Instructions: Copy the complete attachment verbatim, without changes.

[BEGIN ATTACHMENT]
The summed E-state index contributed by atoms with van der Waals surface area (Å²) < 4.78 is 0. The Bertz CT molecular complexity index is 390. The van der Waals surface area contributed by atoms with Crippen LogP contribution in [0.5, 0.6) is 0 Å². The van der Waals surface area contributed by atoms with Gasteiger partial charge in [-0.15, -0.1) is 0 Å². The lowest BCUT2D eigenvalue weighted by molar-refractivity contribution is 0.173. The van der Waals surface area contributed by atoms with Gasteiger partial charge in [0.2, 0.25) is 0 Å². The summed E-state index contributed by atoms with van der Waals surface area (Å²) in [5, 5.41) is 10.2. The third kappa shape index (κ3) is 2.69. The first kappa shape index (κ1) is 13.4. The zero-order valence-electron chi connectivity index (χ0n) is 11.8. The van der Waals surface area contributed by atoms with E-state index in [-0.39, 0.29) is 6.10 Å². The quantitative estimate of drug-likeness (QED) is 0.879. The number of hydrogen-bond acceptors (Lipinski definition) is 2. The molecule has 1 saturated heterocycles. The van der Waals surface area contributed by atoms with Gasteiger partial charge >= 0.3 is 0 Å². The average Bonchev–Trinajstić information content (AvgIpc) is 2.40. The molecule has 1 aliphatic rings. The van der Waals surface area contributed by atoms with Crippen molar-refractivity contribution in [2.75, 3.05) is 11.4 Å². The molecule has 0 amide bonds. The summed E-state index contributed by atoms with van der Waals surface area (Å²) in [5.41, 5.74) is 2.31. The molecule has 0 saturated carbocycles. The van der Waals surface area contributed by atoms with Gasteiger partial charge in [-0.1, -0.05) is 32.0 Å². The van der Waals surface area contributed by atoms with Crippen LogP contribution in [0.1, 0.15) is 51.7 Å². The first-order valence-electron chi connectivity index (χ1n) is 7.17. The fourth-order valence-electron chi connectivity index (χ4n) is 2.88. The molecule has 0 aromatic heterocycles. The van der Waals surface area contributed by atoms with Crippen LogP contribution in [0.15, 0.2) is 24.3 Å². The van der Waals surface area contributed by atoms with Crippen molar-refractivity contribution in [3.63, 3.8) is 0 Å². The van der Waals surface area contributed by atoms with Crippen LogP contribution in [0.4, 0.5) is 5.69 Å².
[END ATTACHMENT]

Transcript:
The summed E-state index contributed by atoms with van der Waals surface area (Å²) < 4.78 is 0. The Bertz CT molecular complexity index is 390. The van der Waals surface area contributed by atoms with Crippen LogP contribution in [0.5, 0.6) is 0 Å². The van der Waals surface area contributed by atoms with Gasteiger partial charge in [-0.15, -0.1) is 0 Å². The lowest BCUT2D eigenvalue weighted by molar-refractivity contribution is 0.173. The van der Waals surface area contributed by atoms with Gasteiger partial charge in [0.2, 0.25) is 0 Å². The summed E-state index contributed by atoms with van der Waals surface area (Å²) in [5, 5.41) is 10.2. The third kappa shape index (κ3) is 2.69. The first kappa shape index (κ1) is 13.4. The zero-order valence-electron chi connectivity index (χ0n) is 11.8. The van der Waals surface area contributed by atoms with E-state index in [-0.39, 0.29) is 6.10 Å². The quantitative estimate of drug-likeness (QED) is 0.879. The number of hydrogen-bond acceptors (Lipinski definition) is 2. The molecule has 1 saturated heterocycles. The van der Waals surface area contributed by atoms with Gasteiger partial charge >= 0.3 is 0 Å². The average Bonchev–Trinajstić information content (AvgIpc) is 2.40. The molecule has 1 aliphatic rings. The van der Waals surface area contributed by atoms with Crippen molar-refractivity contribution in [2.75, 3.05) is 11.4 Å². The molecule has 0 amide bonds. The summed E-state index contributed by atoms with van der Waals surface area (Å²) in [5.41, 5.74) is 2.31. The molecule has 0 saturated carbocycles. The van der Waals surface area contributed by atoms with Gasteiger partial charge in [-0.1, -0.05) is 32.0 Å². The van der Waals surface area contributed by atoms with Crippen LogP contribution in [0.1, 0.15) is 51.7 Å². The first-order valence-electron chi connectivity index (χ1n) is 7.17. The fourth-order valence-electron chi connectivity index (χ4n) is 2.88. The molecule has 0 aromatic heterocycles. The van der Waals surface area contributed by atoms with Crippen LogP contribution in [0.15, 0.2) is 24.3 Å². The van der Waals surface area contributed by atoms with Crippen molar-refractivity contribution in [3.63, 3.8) is 0 Å². The van der Waals surface area contributed by atoms with Crippen LogP contribution in [0.4, 0.5) is 5.69 Å².